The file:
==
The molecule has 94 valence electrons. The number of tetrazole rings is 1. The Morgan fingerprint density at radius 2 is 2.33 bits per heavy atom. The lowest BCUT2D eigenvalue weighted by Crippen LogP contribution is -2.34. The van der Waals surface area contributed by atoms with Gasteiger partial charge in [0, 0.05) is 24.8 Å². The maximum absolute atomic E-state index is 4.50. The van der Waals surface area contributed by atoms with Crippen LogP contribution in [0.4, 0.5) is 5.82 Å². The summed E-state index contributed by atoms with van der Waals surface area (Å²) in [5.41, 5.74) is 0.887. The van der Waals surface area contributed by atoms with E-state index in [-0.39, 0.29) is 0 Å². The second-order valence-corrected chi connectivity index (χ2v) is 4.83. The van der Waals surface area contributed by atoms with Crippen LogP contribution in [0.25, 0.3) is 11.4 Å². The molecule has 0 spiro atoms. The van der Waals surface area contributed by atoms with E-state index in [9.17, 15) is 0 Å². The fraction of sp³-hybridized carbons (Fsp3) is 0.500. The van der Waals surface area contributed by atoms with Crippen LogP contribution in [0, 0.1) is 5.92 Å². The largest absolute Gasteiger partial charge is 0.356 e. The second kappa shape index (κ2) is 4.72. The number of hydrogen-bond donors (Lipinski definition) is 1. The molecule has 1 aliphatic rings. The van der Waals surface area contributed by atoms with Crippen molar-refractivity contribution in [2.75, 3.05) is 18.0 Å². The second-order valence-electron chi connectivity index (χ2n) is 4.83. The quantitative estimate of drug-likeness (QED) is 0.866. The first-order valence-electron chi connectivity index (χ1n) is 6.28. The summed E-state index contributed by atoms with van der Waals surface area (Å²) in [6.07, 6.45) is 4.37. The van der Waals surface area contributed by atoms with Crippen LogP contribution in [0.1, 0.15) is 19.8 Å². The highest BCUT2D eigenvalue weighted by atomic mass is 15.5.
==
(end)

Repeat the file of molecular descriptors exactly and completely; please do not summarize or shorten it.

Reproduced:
The molecule has 94 valence electrons. The number of tetrazole rings is 1. The Morgan fingerprint density at radius 2 is 2.33 bits per heavy atom. The lowest BCUT2D eigenvalue weighted by Crippen LogP contribution is -2.34. The van der Waals surface area contributed by atoms with Gasteiger partial charge in [0, 0.05) is 24.8 Å². The maximum absolute atomic E-state index is 4.50. The van der Waals surface area contributed by atoms with Crippen LogP contribution in [0.4, 0.5) is 5.82 Å². The summed E-state index contributed by atoms with van der Waals surface area (Å²) in [5.41, 5.74) is 0.887. The van der Waals surface area contributed by atoms with E-state index in [-0.39, 0.29) is 0 Å². The second-order valence-corrected chi connectivity index (χ2v) is 4.83. The van der Waals surface area contributed by atoms with Crippen LogP contribution in [0.25, 0.3) is 11.4 Å². The molecule has 0 spiro atoms. The van der Waals surface area contributed by atoms with E-state index in [9.17, 15) is 0 Å². The fraction of sp³-hybridized carbons (Fsp3) is 0.500. The van der Waals surface area contributed by atoms with Crippen LogP contribution in [0, 0.1) is 5.92 Å². The largest absolute Gasteiger partial charge is 0.356 e. The second kappa shape index (κ2) is 4.72. The number of hydrogen-bond donors (Lipinski definition) is 1. The molecule has 1 aliphatic rings. The van der Waals surface area contributed by atoms with Crippen molar-refractivity contribution in [2.75, 3.05) is 18.0 Å². The second-order valence-electron chi connectivity index (χ2n) is 4.83. The quantitative estimate of drug-likeness (QED) is 0.866. The first-order valence-electron chi connectivity index (χ1n) is 6.28. The summed E-state index contributed by atoms with van der Waals surface area (Å²) in [6.07, 6.45) is 4.37. The van der Waals surface area contributed by atoms with Crippen LogP contribution in [0.1, 0.15) is 19.8 Å². The highest BCUT2D eigenvalue weighted by atomic mass is 15.5.